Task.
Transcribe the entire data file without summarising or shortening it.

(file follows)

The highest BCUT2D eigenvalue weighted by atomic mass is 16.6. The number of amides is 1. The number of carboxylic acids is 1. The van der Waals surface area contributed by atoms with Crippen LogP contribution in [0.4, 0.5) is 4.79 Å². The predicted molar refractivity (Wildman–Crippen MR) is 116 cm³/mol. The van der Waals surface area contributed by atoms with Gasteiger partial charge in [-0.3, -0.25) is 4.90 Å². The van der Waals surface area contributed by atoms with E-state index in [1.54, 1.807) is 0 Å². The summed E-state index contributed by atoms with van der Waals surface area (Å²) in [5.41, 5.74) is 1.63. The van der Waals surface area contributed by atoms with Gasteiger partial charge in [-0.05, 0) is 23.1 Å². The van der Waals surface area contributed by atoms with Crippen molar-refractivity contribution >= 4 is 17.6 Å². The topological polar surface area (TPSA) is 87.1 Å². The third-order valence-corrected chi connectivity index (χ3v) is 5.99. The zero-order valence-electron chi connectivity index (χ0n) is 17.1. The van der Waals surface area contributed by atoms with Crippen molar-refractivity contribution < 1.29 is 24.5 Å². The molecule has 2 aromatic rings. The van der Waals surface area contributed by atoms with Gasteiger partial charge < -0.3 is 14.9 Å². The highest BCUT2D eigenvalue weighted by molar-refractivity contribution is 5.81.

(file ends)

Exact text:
The highest BCUT2D eigenvalue weighted by atomic mass is 16.6. The number of amides is 1. The number of carboxylic acids is 1. The van der Waals surface area contributed by atoms with Crippen LogP contribution in [0.4, 0.5) is 4.79 Å². The predicted molar refractivity (Wildman–Crippen MR) is 116 cm³/mol. The van der Waals surface area contributed by atoms with Gasteiger partial charge in [-0.3, -0.25) is 4.90 Å². The van der Waals surface area contributed by atoms with E-state index in [1.54, 1.807) is 0 Å². The summed E-state index contributed by atoms with van der Waals surface area (Å²) in [5.41, 5.74) is 1.63. The van der Waals surface area contributed by atoms with Gasteiger partial charge in [-0.05, 0) is 23.1 Å². The van der Waals surface area contributed by atoms with Crippen molar-refractivity contribution >= 4 is 17.6 Å². The topological polar surface area (TPSA) is 87.1 Å². The third-order valence-corrected chi connectivity index (χ3v) is 5.99. The zero-order valence-electron chi connectivity index (χ0n) is 17.1. The van der Waals surface area contributed by atoms with Crippen molar-refractivity contribution < 1.29 is 24.5 Å². The molecule has 2 aromatic rings. The van der Waals surface area contributed by atoms with Gasteiger partial charge < -0.3 is 14.9 Å². The highest BCUT2D eigenvalue weighted by molar-refractivity contribution is 5.81.